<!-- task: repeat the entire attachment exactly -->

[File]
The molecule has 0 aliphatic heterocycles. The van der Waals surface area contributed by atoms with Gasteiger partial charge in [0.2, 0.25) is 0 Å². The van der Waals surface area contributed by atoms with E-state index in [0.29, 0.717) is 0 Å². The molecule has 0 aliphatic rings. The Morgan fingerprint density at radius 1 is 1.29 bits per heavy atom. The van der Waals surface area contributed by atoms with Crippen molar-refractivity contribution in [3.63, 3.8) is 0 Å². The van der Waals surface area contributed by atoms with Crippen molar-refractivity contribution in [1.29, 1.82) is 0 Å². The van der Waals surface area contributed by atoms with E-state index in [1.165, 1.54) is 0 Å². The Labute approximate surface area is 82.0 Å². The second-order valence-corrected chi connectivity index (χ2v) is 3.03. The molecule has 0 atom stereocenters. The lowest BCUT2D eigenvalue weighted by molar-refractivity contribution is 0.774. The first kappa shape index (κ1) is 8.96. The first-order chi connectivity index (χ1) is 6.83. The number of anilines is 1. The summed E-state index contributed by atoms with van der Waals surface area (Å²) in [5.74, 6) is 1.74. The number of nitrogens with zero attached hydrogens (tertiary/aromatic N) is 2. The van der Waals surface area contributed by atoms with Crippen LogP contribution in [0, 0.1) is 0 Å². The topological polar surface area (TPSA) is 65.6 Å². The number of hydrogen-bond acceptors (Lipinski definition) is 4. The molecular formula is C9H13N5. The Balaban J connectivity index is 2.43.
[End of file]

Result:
The molecule has 0 aliphatic heterocycles. The van der Waals surface area contributed by atoms with Gasteiger partial charge in [0.2, 0.25) is 0 Å². The van der Waals surface area contributed by atoms with E-state index in [0.29, 0.717) is 0 Å². The molecule has 0 aliphatic rings. The Morgan fingerprint density at radius 1 is 1.29 bits per heavy atom. The van der Waals surface area contributed by atoms with Crippen molar-refractivity contribution in [3.63, 3.8) is 0 Å². The van der Waals surface area contributed by atoms with Crippen molar-refractivity contribution in [1.29, 1.82) is 0 Å². The van der Waals surface area contributed by atoms with E-state index in [1.165, 1.54) is 0 Å². The Labute approximate surface area is 82.0 Å². The second-order valence-corrected chi connectivity index (χ2v) is 3.03. The molecule has 0 atom stereocenters. The lowest BCUT2D eigenvalue weighted by molar-refractivity contribution is 0.774. The first kappa shape index (κ1) is 8.96. The first-order chi connectivity index (χ1) is 6.83. The number of anilines is 1. The summed E-state index contributed by atoms with van der Waals surface area (Å²) in [5.74, 6) is 1.74. The number of nitrogens with zero attached hydrogens (tertiary/aromatic N) is 2. The van der Waals surface area contributed by atoms with Crippen LogP contribution in [0, 0.1) is 0 Å². The topological polar surface area (TPSA) is 65.6 Å². The number of hydrogen-bond acceptors (Lipinski definition) is 4. The molecular formula is C9H13N5. The Balaban J connectivity index is 2.43.